- The Washington Times - Monday, June 30, 2003

The U.S. drug industry is recasting its position on a global trade agreement that would give poor countries access to generic drugs while protecting company investments in name-brand pharmaceuticals.

In December U.S. pharmaceutical firms pushed the Bush administration to reject a plan that would formally allow poor countries to waive patents and use generic drugs when treating infectious epidemics. The impasse caused World Trade Organization negotiations to miss an important deadline and made the United States the lone holdout on a potential deal.

“We’re trying to find ways to make sure the poorest people in the world have access to medicines. We’re trying to work with [U.S. Trade Representative Robert B.] Zoellick in negotiations to see if there can be some kind of compromise to achieve that goal,” said Mark Grayson, spokesman for the Pharmaceutical Research and Manufacturers of America, a Washington-based trade association that represents companies such as Eli Lilly, Merck and Pfizer.

An agreement regarding drug patents would be a breakthrough for negotiators working on a round of trade talks at the WTO.

Mr. Zoellick said he has been “having a lot of conversations with pharmaceutical companies” and was “struck by the interest of all of them … to try to resolve this problem.” But he played down prospects for quick resolution.

“This has been a difficult problem, so I don’t mean to suggest that it’s on its way to imminent solution,” he said last week at a press conference.

The negotiations last year stumbled over interpretation of rules that would allow poor countries to manufacture or import generic drugs to treat public health crises.

The United States and other nations with strong pharmaceutical industries resisted a wide interpretation of rules.

In the end the U.S. position insisted on limiting the waiver to HIV/AIDS, malaria, tuberculosis and infectious epidemics of comparable gravity.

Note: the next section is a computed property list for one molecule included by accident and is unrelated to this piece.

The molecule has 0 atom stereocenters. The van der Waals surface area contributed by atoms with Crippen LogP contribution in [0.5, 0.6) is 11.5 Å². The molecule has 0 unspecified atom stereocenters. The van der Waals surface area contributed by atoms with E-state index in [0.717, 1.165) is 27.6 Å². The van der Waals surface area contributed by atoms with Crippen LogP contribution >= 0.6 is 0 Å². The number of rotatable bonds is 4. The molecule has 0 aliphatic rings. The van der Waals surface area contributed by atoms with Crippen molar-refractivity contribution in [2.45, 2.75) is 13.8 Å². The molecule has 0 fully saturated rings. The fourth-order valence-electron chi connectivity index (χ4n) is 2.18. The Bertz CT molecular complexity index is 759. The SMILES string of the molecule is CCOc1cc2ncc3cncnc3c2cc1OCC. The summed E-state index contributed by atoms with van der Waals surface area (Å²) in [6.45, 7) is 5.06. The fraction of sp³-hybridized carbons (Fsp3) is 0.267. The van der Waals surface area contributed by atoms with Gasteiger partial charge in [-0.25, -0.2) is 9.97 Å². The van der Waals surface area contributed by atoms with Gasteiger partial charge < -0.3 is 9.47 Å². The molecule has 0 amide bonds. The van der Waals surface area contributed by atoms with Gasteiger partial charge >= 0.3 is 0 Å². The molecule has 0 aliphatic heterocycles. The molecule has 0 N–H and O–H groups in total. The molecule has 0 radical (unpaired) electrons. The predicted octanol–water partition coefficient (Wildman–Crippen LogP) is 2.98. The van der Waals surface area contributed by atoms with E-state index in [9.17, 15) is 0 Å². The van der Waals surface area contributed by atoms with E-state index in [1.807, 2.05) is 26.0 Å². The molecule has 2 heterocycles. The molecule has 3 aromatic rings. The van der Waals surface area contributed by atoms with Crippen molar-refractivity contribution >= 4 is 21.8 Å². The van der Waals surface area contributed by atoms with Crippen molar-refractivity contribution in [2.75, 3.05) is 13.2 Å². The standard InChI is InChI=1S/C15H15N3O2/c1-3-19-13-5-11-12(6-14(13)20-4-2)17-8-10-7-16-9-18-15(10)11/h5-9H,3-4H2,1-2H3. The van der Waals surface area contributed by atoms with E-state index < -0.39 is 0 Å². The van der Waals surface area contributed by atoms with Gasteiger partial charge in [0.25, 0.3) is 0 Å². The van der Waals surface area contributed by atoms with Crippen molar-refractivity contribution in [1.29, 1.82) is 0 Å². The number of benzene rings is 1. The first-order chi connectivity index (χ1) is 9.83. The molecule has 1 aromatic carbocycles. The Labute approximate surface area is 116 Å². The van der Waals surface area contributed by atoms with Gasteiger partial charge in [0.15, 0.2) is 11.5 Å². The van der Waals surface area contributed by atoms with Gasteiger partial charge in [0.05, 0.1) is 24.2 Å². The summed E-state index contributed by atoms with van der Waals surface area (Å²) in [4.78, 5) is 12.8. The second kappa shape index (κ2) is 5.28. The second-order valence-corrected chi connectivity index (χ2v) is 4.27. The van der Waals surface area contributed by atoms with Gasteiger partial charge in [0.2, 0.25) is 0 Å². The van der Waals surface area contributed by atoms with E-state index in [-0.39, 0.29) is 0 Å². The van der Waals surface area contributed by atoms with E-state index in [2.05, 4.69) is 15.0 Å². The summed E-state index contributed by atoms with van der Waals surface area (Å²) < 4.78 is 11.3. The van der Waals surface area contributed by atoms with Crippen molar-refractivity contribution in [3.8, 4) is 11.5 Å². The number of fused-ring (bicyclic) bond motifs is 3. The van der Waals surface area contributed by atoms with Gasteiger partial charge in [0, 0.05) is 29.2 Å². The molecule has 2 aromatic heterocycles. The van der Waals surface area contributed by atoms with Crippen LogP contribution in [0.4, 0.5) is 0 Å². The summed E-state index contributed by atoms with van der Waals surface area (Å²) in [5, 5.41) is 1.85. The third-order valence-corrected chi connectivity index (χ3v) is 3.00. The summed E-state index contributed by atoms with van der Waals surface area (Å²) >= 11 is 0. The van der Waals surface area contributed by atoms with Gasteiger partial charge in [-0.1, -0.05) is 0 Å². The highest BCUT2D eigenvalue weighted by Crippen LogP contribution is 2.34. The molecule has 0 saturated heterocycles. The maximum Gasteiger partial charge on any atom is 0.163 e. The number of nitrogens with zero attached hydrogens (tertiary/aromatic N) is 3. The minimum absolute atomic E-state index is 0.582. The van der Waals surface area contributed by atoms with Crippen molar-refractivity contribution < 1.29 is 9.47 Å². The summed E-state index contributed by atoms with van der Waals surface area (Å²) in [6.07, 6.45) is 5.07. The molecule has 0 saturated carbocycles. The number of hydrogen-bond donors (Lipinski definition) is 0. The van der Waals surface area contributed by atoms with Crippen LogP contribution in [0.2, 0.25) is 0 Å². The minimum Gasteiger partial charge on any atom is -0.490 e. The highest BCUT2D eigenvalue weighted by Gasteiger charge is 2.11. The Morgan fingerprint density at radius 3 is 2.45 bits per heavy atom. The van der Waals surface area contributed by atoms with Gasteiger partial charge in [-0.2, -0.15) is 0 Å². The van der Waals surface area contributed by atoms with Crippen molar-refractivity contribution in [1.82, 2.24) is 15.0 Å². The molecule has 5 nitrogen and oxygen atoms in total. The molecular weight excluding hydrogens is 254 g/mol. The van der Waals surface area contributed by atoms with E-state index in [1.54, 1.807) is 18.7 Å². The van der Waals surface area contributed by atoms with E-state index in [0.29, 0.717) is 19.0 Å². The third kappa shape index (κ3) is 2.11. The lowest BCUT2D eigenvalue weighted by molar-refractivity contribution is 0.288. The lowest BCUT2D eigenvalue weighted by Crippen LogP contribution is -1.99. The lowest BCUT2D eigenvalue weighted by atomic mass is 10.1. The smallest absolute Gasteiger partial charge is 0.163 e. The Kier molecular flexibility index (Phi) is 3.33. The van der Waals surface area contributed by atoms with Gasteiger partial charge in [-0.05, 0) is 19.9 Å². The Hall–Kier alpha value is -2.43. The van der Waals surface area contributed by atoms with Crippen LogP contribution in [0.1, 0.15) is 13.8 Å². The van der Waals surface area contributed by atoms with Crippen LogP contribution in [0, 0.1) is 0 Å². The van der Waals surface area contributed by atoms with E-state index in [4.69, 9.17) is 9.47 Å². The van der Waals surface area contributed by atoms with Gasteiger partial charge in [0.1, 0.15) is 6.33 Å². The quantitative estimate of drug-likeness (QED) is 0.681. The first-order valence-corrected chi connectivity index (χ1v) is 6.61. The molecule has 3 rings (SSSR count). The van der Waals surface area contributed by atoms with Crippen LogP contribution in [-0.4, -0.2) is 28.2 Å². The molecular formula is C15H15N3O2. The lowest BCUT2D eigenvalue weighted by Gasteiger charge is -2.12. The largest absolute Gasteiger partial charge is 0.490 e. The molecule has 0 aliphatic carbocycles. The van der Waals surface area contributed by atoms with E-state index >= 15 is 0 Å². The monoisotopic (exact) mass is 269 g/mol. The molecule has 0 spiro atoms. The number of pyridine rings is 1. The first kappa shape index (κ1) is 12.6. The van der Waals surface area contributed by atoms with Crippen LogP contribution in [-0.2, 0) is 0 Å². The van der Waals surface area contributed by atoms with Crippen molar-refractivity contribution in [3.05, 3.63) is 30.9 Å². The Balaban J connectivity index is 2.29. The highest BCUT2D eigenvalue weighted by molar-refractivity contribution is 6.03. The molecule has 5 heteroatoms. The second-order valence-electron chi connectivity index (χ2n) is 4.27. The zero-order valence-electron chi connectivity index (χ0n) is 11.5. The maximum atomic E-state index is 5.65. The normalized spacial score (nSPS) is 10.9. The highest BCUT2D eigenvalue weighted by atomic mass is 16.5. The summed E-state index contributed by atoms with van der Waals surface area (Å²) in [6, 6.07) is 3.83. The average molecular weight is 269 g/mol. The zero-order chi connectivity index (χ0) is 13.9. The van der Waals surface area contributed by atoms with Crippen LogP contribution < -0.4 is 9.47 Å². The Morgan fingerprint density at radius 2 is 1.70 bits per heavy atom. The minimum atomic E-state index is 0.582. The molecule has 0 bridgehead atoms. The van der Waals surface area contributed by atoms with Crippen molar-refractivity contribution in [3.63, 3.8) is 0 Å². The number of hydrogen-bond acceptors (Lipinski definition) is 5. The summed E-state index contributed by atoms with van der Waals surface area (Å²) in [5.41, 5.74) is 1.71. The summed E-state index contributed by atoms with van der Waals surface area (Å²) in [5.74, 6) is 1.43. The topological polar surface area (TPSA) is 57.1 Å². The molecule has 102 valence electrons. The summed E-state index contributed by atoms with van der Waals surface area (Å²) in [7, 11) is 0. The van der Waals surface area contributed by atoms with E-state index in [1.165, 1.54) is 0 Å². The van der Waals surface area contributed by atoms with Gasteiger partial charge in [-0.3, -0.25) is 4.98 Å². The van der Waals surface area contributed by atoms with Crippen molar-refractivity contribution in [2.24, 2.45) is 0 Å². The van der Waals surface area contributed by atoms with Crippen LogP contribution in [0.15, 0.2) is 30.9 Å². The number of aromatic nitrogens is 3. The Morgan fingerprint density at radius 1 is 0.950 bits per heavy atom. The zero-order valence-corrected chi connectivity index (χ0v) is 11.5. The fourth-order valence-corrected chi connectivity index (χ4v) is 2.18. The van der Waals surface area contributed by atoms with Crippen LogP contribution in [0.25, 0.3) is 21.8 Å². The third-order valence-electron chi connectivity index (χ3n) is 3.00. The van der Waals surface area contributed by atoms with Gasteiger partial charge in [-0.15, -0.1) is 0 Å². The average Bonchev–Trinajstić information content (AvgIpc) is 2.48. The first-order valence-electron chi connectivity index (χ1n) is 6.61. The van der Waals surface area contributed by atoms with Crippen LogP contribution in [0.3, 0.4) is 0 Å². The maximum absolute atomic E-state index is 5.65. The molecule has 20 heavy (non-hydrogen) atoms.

Developing countries wanted to avoid naming specific diseases and maintain more flexibility.

A U.S. trade official, who asked not to be named, said the pharmaceutical industry is exploring ideas that would allow a compromise.

Officially there has been no change in the U.S. position, but the official confirmed that “it’s not going to be done without opening the scope of diseases.”

“They understand the situation, and they’re trying to come up with creative ways to deal with the problems … and deal with legitimate concerns about access to medicine while also providing safeguards that the system will not be abused,” the source said.

Pharmaceutical companies are considering compromises on the scope of diseases, which countries can receive waivers and the definition of public health crises, Mr. Grayson said.

“I think we’ve always been trying to work with a number of countries to come up with suggestions to make it work,” Mr. Grayson said.

The pharmaceuticals issue is especially sensitive in the current round of WTO negotiations, which are supposed to help developing countries gain a foothold in the world economy.

“This issue has to be resolved, not because it’s an important trade component, but because it’s an important signal to developing countries that the trading community cares about the least developed countries and cares about people that have no access to medicine,” Youssef Boutros-Ghali, Egypt’s minister of foreign trade, said last week in Washington.

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